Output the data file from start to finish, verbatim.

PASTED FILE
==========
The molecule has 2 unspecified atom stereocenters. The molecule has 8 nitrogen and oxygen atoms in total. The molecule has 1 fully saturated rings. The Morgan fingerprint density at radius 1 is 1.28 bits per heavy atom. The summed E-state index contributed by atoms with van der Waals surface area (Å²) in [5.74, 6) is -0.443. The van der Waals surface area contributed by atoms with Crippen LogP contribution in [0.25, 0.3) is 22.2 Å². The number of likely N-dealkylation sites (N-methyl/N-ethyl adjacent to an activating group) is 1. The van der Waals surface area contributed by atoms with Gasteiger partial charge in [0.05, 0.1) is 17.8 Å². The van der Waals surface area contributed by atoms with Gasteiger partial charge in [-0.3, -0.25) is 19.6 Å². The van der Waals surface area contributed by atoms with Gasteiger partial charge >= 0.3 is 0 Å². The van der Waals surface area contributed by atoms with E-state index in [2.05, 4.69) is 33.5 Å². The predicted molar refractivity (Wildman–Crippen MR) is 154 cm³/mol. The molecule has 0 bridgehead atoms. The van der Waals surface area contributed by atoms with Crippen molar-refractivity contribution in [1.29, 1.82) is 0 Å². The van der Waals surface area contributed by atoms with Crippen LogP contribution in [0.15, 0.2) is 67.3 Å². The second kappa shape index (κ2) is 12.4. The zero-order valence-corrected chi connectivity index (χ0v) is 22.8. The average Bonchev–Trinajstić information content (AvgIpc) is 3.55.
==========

The molecule has 2 unspecified atom stereocenters. The molecule has 8 nitrogen and oxygen atoms in total. The molecule has 1 fully saturated rings. The Morgan fingerprint density at radius 1 is 1.28 bits per heavy atom. The summed E-state index contributed by atoms with van der Waals surface area (Å²) in [5.74, 6) is -0.443. The van der Waals surface area contributed by atoms with Crippen LogP contribution in [0.25, 0.3) is 22.2 Å². The number of likely N-dealkylation sites (N-methyl/N-ethyl adjacent to an activating group) is 1. The van der Waals surface area contributed by atoms with Gasteiger partial charge in [0.05, 0.1) is 17.8 Å². The van der Waals surface area contributed by atoms with Gasteiger partial charge in [-0.3, -0.25) is 19.6 Å². The van der Waals surface area contributed by atoms with Gasteiger partial charge >= 0.3 is 0 Å². The van der Waals surface area contributed by atoms with E-state index in [2.05, 4.69) is 33.5 Å². The predicted molar refractivity (Wildman–Crippen MR) is 154 cm³/mol. The molecule has 0 bridgehead atoms. The van der Waals surface area contributed by atoms with Crippen molar-refractivity contribution in [1.29, 1.82) is 0 Å². The van der Waals surface area contributed by atoms with Crippen LogP contribution in [0.15, 0.2) is 67.3 Å². The second kappa shape index (κ2) is 12.4. The zero-order valence-corrected chi connectivity index (χ0v) is 22.8. The average Bonchev–Trinajstić information content (AvgIpc) is 3.55.